When Xiao Huo came back to school after summer vacation, he was surprised to find that the faces of some girls in his class had changed. Their eyes were bigger, faces thinner, and noses appeared less crooked. "I couldn't help asking myself: 'what's the matter?' " says the college student, who is a part time teacher. A tour of some of Beijing's plastic surgery hospitals provides the answer.
"Every day, we receive about two dozen girl students asking for cosmetic surgery, which accounts for about half of all our patients," says Zhang Wei, a nurse with the Department of Plastic Surgery of Beijing Union Medical College Hospital. "Many students come during their summer vacations though summer is not a good time for such surgeries."
The Union hospital is the most prestigious medical institution in China. According to a survey undertaken by China Central Television (CCTV) in Beijing, Shanghai and Chongqing, more than 40 per cent of those having undergone such surgeries are college students and 30 per cent are high school students.
'Beauty within easy reach' - a commercial put up by a private hospital, Ever Care Medical Institution (ECMI), seems to have tugged at the heartstrings of numerous young girls in China. "Most of our patients think that by undergoing a makeover they will be more confident in finding jobs or spouses," says Zhang Yu, Director of a consulting service centre of ECMI.
Parents think the same way for their beauty-seeking daughters. According to a survey conducted in Nanjing, about 85 per cent of the girls who underwent cosmetic plastic surgeries got their parents' prior approval. "I'll support my daughter in her attempt to be beautiful, so long as the surgery is safe and affordable," an unnamed mother was quoted as saying in a survey report prepared by Da Zhong Hospital in the city.
Physical appearances do matter. When Wang Ping, who graduated in 2004 from a university in Beijing, went for a job interview, she was rejected because she was not "good looking". She had a birthmark the size of a coin on her face. "Among several applicants for the job, I had scored the highest in the written examination. When I questioned their decision, the manager said `Sorry, we need to protect our company's image!' "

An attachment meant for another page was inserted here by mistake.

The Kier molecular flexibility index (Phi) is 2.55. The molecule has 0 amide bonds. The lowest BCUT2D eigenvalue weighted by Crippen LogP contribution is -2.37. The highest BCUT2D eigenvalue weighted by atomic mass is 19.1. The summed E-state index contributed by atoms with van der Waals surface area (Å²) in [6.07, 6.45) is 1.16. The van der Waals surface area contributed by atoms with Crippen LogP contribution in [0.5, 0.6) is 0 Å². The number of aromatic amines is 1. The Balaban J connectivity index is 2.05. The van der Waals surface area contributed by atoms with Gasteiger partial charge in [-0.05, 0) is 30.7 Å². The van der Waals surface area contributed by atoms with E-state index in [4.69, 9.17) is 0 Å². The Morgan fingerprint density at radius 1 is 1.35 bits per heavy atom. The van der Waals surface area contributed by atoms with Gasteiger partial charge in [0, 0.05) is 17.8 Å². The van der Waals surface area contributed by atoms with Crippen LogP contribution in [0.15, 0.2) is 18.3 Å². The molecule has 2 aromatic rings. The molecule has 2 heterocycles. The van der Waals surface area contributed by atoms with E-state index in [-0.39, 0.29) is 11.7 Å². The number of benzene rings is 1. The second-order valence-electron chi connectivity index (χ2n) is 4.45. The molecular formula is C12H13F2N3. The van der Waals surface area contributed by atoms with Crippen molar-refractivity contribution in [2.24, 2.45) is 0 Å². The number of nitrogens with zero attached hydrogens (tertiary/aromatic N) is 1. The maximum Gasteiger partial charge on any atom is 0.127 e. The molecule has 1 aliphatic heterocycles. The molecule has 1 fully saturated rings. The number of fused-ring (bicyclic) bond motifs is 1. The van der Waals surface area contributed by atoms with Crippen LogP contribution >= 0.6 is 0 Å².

Ping now works in another company as a secretary, "where there is least contact with clients". "I got this job after a government official intervened," she says.
Sociologists and other experts attribute the recent beauty phenomenon to `Han Liu', which means the 'gale blown from South Korea', referring to the growing influence of South Korean culture. Many youngsters are hooked on to South Korean TV serials. Numerous South Korean film and TV stars, who have themselves undergone cosmetic surgery, are now idols for Chinese youth.
Increasingly, more and more young women are ready to risk anything. Hao Lulu, China's first `man-made beauty', came into the limelight in 2003 after she received 24 operations that completely changed her "undistinguished appearance". Her first film is due to be released soon; and at 24, she is all set for Hollywood.
When asked whether she was worried about the potential risks of cosmetic surgery, Lulu said, "I am still young and it's too early to think that much. Problems, if any, can be solved thanks to technological progress. At the moment, I just want to enjoy my new life."
Lulu may not care about the risks involved in cosmetic surgery, but such risks do invoke worries. According to the China Consumers' Association and the China Hairdressing and Beauty Association, there have been 200,000 cases in the past decades of patients in which complained of discomfort and even worse side effects after receiving cosmetic surgery. Nearly 300,000 patients suffered from injuries and some even lost their lives. Cao Zhihua, from northwest China's Harbin, received a liposuction operation in a local hospital. The next day she died of a heart attack associated with an excess loss of fat, press reports said.
Medical experts have time and again warned young women and girls to be careful with cosmetic surgery. They have urged the media to help people understand that cosmetic operations can be risky and even dangerous, especially to youngsters who are not physically and mentally mature.